The Verdon is regarded as one of the most dramatic rivers in France. Its landscape is also a camper’s paradise
An hour or so from the Côte d’Azur and the Mediterranean, the Verdon is one of Provence’s best-loved rivers. Its emerald-green colour (hence its name) is a thing of beauty.
Rising in the southwestern Alps, south of Barcelonnette and flowing into the River Durance 103 miles west, it is the section of the Verdon between the villages of Castellane and Riez that is regarded as the most impressive, when the river gouges a path through the Jurassic limestone to form a vast canyon that, in places, is almost 1,000ft deep. It’s known as the Gorges du Verdon.
Visitors are drawn by the remarkable natural landscape – there are signposted walks that allow the gorge to be viewed from up high and at the river’s edge. Thrill seekers can enjoy a cycle ride on the 14-mile, one-way Route des Crêtes – a road that hugs the dizzying canyon sides on the north bank and offers some of the finest views of the gorge at its most dramatic.
Those preferring to take to the water have many opportunities for wild swimming, canoeing and kayaking alongside organized white-water rafting trips, or the hire of rowing boats and pedalos on the ultra-blue and vast Lac de Sainte Croix. Hire kayaks in the village of Quinson to explore the Basses Gorges du Verdon further downstream, or find a popular bathing spot in the shallow river water in Castellane (though care should always be taken as the river can rise suddenly due to a dam upstream).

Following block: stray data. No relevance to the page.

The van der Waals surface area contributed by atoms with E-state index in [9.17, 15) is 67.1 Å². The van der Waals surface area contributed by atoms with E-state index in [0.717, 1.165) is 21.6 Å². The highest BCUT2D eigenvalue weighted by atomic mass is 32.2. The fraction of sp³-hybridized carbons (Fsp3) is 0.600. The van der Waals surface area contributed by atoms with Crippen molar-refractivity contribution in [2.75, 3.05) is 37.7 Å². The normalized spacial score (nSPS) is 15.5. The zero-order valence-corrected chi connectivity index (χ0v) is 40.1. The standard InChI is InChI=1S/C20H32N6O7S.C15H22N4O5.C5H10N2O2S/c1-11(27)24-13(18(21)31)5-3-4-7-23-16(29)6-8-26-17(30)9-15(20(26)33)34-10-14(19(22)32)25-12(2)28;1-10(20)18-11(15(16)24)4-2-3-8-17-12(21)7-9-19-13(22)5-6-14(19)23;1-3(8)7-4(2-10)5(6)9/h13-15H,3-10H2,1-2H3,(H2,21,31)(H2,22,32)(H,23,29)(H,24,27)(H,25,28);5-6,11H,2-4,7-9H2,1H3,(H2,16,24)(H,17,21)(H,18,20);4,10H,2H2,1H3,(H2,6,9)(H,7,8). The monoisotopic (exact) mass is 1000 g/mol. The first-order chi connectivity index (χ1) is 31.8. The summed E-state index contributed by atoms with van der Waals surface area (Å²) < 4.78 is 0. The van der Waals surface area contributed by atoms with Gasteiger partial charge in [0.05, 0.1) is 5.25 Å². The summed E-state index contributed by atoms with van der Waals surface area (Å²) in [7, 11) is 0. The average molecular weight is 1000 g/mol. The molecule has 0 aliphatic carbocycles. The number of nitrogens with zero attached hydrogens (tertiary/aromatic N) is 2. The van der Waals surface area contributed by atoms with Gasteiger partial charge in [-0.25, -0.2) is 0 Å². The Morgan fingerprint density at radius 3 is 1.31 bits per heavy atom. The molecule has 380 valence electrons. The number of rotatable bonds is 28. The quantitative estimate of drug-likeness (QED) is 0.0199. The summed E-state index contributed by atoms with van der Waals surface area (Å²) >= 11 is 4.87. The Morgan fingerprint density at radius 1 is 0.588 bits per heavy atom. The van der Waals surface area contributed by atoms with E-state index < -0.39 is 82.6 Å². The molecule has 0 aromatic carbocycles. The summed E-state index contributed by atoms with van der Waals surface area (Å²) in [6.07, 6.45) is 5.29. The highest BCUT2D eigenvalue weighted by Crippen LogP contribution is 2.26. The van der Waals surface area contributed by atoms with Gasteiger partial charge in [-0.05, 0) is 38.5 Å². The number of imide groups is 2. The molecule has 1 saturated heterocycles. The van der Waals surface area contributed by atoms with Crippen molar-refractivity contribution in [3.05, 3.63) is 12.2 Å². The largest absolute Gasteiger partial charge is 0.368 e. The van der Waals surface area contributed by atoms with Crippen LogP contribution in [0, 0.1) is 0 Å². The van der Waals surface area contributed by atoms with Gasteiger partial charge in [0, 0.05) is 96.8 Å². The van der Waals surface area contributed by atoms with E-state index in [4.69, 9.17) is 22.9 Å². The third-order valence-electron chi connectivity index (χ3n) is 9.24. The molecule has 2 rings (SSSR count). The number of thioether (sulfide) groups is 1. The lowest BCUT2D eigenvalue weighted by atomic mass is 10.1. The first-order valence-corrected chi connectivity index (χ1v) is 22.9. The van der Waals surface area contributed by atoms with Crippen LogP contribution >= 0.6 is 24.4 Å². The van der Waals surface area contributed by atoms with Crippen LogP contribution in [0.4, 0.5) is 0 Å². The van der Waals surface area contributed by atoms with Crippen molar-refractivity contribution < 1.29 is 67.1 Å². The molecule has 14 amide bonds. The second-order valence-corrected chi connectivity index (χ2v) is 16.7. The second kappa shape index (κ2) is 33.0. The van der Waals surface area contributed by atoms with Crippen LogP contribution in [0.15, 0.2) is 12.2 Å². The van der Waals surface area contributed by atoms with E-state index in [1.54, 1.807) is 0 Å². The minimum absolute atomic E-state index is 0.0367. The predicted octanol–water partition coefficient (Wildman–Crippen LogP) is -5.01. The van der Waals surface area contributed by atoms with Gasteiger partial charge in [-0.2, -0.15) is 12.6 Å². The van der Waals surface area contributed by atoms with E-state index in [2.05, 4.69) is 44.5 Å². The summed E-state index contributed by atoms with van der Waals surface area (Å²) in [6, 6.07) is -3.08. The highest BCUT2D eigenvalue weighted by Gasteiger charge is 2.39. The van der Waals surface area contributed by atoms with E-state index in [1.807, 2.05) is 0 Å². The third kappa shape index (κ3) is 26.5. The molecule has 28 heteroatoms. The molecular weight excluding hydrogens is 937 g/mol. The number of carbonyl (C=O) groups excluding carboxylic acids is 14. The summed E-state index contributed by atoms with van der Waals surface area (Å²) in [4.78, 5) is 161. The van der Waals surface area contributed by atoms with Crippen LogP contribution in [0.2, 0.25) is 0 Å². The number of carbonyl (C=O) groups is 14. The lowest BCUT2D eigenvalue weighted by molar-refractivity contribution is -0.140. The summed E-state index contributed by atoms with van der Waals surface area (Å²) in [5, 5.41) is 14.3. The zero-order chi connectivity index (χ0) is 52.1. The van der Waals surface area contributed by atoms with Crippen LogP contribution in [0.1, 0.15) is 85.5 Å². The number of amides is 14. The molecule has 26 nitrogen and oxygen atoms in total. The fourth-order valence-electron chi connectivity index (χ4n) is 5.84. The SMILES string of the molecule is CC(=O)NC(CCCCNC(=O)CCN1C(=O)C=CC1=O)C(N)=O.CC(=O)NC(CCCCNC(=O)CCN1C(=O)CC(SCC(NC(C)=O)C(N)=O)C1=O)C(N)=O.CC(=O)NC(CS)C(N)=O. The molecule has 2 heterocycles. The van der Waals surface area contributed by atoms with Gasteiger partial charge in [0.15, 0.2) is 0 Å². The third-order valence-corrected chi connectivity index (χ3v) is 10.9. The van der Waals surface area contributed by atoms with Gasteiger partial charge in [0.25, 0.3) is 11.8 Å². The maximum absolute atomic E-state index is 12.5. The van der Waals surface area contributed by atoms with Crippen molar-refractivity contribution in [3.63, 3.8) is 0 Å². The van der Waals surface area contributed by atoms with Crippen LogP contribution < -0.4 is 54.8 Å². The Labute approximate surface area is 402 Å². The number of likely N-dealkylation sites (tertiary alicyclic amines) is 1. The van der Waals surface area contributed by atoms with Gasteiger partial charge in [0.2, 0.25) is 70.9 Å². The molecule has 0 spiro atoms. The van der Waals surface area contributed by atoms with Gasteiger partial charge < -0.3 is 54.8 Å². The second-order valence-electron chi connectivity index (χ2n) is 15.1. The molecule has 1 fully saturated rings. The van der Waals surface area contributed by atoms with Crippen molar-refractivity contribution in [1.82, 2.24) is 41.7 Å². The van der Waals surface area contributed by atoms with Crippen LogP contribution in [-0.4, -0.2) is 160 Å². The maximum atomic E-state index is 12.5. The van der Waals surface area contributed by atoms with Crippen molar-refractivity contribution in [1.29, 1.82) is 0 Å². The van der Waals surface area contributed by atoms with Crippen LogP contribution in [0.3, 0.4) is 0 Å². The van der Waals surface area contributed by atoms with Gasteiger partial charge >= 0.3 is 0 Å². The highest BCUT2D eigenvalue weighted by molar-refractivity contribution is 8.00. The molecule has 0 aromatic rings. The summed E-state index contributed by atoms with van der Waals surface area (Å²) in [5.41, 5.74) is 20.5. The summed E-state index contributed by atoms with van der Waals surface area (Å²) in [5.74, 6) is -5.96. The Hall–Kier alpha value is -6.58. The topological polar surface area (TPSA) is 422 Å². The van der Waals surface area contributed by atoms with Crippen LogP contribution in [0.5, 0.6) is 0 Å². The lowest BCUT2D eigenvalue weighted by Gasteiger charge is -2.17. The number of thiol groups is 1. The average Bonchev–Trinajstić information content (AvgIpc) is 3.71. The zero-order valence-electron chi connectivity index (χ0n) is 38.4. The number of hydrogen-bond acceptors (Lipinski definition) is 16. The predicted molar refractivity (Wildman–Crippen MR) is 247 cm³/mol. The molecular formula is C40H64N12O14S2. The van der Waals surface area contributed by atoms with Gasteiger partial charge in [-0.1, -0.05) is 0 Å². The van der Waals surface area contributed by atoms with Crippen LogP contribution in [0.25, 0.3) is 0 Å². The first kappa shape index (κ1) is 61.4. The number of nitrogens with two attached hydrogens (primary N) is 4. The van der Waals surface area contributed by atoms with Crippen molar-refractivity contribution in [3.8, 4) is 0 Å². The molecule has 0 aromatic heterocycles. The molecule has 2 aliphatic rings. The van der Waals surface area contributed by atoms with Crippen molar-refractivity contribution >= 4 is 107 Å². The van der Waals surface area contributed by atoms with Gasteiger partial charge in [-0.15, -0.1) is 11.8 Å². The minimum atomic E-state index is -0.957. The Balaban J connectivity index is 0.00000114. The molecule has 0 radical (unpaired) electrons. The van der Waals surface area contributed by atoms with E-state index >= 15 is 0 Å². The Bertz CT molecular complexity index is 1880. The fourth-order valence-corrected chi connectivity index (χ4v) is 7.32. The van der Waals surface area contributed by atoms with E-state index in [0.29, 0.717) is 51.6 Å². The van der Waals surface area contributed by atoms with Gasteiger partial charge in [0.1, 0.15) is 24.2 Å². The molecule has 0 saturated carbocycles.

As for remarkable sights to see, Castellane and Moustiers-Ste-Marie are two of the prettiest Provençal villages you’ll find, as is the village of Aups, renowned for its olive groves and a regional centre for olive production. Explore the Valensole Plateau, north of the Gorges; it’s the largest lavender growing area in Provence. And for more drama, follow the river’s south bank to the Balcons de la Mescla to view the River Verdon and River Artuby mix together in a giant, sweeping bend.
The roads along both the north and south bank are, in places, narrow and high above the gorge; they are not for the faint-hearted and while this route is very popular with motorhomes, it is not a route for those unfamiliar with the bulk of a large coachbuilt motorhome or towing a caravan; here, I’d recommend you stay at a campsite in or around Castellane or, to the west of the gorge, Gréouz-les-Bains and use a car, bicycle or public transport to explore the route. The route is remarkably dramatic – and one to explore slowly.
Discover Where to Stay
There are many campsites along the Gorges du Verdon, including several around Castellane, many in the area near Rougon, and also around the Lac de Sainte-Croix. The websites for Castellane and Moustiers-Ste-Marie provide a list of campsites for touring caravans and tents. There are overnight parking areas for motorhomes (aires) in Castellane and Moustiers-Ste-Marie, Quinson, and at the Lac de Sainte-Croix.